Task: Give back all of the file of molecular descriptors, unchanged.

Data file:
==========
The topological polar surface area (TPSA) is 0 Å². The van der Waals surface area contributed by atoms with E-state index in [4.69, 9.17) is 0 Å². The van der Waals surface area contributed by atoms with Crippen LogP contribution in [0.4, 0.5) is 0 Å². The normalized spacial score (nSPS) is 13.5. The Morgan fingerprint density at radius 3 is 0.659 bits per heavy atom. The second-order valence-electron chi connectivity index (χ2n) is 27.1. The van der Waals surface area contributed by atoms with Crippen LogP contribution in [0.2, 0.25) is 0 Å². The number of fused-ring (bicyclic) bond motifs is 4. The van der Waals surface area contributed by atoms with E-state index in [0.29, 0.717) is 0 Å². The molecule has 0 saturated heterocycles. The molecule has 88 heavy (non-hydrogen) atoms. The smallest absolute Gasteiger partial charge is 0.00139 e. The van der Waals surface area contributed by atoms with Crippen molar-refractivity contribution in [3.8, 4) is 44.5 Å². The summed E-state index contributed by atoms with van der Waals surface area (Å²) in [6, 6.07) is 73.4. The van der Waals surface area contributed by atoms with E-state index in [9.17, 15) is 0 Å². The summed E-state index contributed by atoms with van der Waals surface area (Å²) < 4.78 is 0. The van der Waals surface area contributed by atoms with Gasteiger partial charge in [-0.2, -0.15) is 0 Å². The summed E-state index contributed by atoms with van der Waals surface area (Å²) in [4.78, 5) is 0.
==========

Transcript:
The topological polar surface area (TPSA) is 0 Å². The van der Waals surface area contributed by atoms with E-state index in [4.69, 9.17) is 0 Å². The van der Waals surface area contributed by atoms with Crippen LogP contribution in [0.4, 0.5) is 0 Å². The normalized spacial score (nSPS) is 13.5. The Morgan fingerprint density at radius 3 is 0.659 bits per heavy atom. The second-order valence-electron chi connectivity index (χ2n) is 27.1. The van der Waals surface area contributed by atoms with Crippen LogP contribution in [0.2, 0.25) is 0 Å². The number of fused-ring (bicyclic) bond motifs is 4. The van der Waals surface area contributed by atoms with E-state index in [0.29, 0.717) is 0 Å². The molecule has 0 saturated heterocycles. The molecule has 88 heavy (non-hydrogen) atoms. The smallest absolute Gasteiger partial charge is 0.00139 e. The van der Waals surface area contributed by atoms with Crippen molar-refractivity contribution in [3.8, 4) is 44.5 Å². The summed E-state index contributed by atoms with van der Waals surface area (Å²) in [6, 6.07) is 73.4. The van der Waals surface area contributed by atoms with E-state index in [9.17, 15) is 0 Å². The summed E-state index contributed by atoms with van der Waals surface area (Å²) < 4.78 is 0. The van der Waals surface area contributed by atoms with Gasteiger partial charge in [-0.2, -0.15) is 0 Å². The summed E-state index contributed by atoms with van der Waals surface area (Å²) in [4.78, 5) is 0.